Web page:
The Republican Party's long-awaited day of reckoning finally arrived on Tuesday, and to no one's surprise, it was a very good day for Donald Trump. In a major multi-state primary contest imaginatively referred to as "Super Tuesday 3," voters in five states cast ballots for the GOP candidates. The results were supposed to determine how hard Trump will have to fight for the party's nomination on the convention floor, and the answer was what most people suspected: not very hard.
The first big news of the night was arguably the most predictable: After trailing in state and national polls for months, Marco Rubio was trounced in his home state, losing Florida's winner-take-all primary to Trump by nearly 20 points shortly after the polls closed Tuesday. The Cuban-American senator lost in every county, except his own, Miami-Dade. It was a humiliating loss for a politician who until recently was looked on as the White Knight of the Republican Party, marking the end of a downward spiral that, in hindsight, began back with that unfortunate sip of water in 2013.
Thus out of options, Rubio announced Tuesday night that he would suspend his presidential campaign. Though he didn't mention Trump by name, his farewell speech was an impressive jeremiad against the frontrunner's divisive brand of politics, and also the conservative movement and GOP Establishment, which he accused of "being more interested in winning elections than solving problems or standing by principles."
"From a political standpoint, the easiest thing to have done in this campaign is to jump on all those anxieties... to make people angrier, make people more frustrated," Rubio told supporters a gathering of supporters in Miami. "But I chose a different route, and I'm proud of that.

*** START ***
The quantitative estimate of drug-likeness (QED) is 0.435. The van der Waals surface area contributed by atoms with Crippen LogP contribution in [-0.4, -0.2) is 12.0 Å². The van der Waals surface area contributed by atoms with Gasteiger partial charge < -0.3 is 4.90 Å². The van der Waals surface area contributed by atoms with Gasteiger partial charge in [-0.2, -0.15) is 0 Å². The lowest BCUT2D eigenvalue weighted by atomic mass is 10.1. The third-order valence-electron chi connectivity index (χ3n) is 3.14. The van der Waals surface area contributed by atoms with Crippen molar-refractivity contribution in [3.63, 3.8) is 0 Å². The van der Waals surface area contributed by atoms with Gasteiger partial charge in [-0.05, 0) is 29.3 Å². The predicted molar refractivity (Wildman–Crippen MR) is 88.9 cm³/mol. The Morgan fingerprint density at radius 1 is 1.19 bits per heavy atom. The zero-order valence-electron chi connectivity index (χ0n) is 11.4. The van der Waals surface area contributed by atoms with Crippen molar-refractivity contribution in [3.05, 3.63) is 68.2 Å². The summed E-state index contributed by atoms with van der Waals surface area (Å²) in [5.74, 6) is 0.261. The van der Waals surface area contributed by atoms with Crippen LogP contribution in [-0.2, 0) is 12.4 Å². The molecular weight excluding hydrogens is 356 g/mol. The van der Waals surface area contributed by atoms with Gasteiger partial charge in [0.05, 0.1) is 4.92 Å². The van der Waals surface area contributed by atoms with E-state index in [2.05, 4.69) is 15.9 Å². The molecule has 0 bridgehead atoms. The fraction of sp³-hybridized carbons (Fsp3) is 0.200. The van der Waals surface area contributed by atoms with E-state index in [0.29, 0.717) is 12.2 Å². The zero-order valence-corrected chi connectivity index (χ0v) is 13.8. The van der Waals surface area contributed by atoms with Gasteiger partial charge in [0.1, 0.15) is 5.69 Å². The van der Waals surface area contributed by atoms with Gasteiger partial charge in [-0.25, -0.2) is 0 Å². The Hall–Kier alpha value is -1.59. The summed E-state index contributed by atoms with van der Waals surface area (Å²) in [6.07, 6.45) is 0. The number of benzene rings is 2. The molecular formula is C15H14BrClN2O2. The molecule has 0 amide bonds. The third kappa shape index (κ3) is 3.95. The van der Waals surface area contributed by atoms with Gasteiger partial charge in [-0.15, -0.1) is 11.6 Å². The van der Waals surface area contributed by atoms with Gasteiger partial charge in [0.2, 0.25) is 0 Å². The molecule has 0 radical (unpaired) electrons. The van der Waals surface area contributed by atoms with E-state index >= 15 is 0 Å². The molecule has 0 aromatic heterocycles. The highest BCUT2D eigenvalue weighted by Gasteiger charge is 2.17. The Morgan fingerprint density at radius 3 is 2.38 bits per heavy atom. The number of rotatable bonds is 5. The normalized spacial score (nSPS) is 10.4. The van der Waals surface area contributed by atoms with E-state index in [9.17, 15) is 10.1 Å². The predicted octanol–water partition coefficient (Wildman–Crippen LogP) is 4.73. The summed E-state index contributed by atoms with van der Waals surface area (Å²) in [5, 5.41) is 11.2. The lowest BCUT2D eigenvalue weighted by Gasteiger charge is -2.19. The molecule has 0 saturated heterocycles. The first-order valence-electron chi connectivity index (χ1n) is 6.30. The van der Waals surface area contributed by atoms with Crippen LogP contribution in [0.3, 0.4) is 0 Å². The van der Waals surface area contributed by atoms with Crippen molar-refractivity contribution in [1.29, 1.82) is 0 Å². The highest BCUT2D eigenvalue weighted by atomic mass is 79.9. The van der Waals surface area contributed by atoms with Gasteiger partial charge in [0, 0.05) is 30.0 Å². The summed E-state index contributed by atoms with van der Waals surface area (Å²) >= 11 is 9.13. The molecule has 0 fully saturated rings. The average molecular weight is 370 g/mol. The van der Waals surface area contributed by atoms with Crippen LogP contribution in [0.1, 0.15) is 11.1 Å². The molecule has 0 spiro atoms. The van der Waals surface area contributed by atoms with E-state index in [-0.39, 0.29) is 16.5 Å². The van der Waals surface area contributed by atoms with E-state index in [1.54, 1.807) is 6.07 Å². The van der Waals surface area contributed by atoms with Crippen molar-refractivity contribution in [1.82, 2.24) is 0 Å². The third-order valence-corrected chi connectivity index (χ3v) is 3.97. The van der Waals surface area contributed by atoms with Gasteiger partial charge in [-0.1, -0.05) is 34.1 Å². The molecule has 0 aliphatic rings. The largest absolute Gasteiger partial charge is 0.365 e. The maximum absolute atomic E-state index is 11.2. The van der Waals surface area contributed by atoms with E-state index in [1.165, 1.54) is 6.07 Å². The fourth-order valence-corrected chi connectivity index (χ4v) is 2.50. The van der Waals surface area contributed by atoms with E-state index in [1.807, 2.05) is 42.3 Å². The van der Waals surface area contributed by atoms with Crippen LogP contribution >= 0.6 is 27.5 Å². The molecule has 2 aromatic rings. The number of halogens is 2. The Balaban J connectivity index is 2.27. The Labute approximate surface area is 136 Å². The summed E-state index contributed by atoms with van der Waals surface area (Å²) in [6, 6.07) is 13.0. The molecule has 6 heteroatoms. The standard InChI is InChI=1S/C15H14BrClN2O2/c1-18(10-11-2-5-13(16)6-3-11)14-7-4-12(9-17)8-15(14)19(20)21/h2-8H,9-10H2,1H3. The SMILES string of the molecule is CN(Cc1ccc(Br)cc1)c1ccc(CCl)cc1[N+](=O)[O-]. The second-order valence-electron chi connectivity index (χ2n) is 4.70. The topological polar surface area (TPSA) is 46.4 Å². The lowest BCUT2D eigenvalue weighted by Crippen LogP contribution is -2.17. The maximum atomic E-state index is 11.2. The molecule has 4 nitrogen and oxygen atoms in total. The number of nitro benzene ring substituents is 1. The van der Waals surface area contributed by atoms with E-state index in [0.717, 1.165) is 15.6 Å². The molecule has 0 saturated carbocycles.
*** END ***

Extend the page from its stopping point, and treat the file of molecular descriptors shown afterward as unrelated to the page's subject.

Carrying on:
"The politics of resentment against other people will not just leave us a fractured party," he added. "They are going to leave us as a nation where people literally hate each other because they have different political opinions."
In a sign of how desperate Republicans have become, Rubio had barely finished speaking before conservatives, online and on cable news—including at least one of the candidate's former advisors—started calling on the Florida senator's supporters to get behind his primary rival, Ted Cruz. Cruz, you may remember, has spent most of the 2016 cycle trying to undermine Rubio, and even had to fire his campaign spokesman for taking the Marco sabotage too far.
By Tuesday night, though, the Texas senator had changed his tune, calling his Senate colleague and rival "an inspiration," and telling Rubio's supporters that they would be welcomed to the Cruz campaign "with open arms."
Aside from the rapid-response ass-kissing, Cruz had a mostly unremarkable night Tuesday, coming in second behind Trump in North Carolina and Illinois, and virtually tying with the frontrunner in Missouri. The proportional allocation of delegates in North Carolina and Missouri once again worked to Cruz's advantage, helping to offset slightly his opponents' winner-take-all victories in Florida and Ohio.